Though I groused about pink guns yesterday, Joel — who disagrees — has a point.
In fact, his view of guns as (gasp) fashion accessories in some less hoplophobic and less legislated future evoked an image of the cheerfully armed denizens of L. Neil Smith’s North American Confederacy. Now, I can easily see the ladies of The Probability Broach wearing sidearms in pink or purple or paisley or anything else they wanted. Very large, very scary-looking girly guns, but nevertheless, girly. (WolfSong makes a point about the virtue of girly guns, too.)
Still, in this world I’m not yet ready to change my mind. It’s not the pink guns I object to. Or glittery guns. Or guns with Hello Kitty emblems on them. As commentors pointed out, in a sense “girly guns” are no different than guy guns with fancy engraving or staghorn grips. And they’re definitely not as gross as these. Or these. Of course, people ought to be able to decorate their guns to their tastes, however good or bad anybody else might judge them.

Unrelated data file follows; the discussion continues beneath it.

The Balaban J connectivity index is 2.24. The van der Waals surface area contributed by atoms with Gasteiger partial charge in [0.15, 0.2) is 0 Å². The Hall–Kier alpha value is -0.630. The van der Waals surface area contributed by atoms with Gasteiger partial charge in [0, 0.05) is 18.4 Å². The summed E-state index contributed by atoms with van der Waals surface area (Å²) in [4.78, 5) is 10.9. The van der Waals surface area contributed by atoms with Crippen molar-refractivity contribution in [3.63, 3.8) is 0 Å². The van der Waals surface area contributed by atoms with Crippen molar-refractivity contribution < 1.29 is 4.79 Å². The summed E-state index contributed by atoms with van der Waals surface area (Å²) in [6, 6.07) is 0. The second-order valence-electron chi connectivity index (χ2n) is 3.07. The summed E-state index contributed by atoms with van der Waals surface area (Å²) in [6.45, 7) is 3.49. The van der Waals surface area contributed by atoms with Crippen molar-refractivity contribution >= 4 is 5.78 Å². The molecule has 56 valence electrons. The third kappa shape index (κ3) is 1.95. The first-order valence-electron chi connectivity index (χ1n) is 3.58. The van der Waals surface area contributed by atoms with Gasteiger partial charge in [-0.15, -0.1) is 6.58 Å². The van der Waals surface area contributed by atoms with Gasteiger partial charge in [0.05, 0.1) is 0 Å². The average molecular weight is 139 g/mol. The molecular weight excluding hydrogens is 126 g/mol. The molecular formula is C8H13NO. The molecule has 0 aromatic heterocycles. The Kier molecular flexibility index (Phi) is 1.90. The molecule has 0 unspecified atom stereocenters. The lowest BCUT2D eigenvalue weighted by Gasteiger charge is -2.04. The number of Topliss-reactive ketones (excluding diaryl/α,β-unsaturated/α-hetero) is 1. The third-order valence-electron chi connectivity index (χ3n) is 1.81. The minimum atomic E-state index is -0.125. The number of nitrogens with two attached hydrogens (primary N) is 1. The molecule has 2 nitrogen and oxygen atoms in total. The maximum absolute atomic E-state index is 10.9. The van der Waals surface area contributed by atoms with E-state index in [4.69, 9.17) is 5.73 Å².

It’s the marketing to women as if we were all brainless bimbos that bothers me. In that sense, pushing pink guns at us is a definite step up from the days when marketers expected us to believe our friends would sneer at us because our dishwashers left spots on our stemware. Or that only the right toothpaste could give us sex appeal. And a woman without either “sex appeal” or a good shirtwaist dress, pearl necklace, and high-heeled shoes to do her vacuuming and cooking in was a woman whose existence had no point.
Yes, it’s a step up from all that. But not big step. Not really.
The whole pink marketing thing is just a swing of the pendulum.
The women’s lib movement went much too far for a while: schools and the media were preaching that women were just like men but in a different package.
Now that it is starting to become acceptable (again) to say that women and men really are different, some people are going a little nuts trying to emphasize the fact. The pendulum will swing back again in 10 or 20 years–and overshoot, again!
Speaking of shooting (nice segue, eh?) I teach rifle marksmanship. In the past few years I’ve instructed hundreds of people including many girls and young women (>100). Only two brought pink-stocked rifles with them: a nine-year-old with a Ruger 10-22 and a 20-something with an AR-15.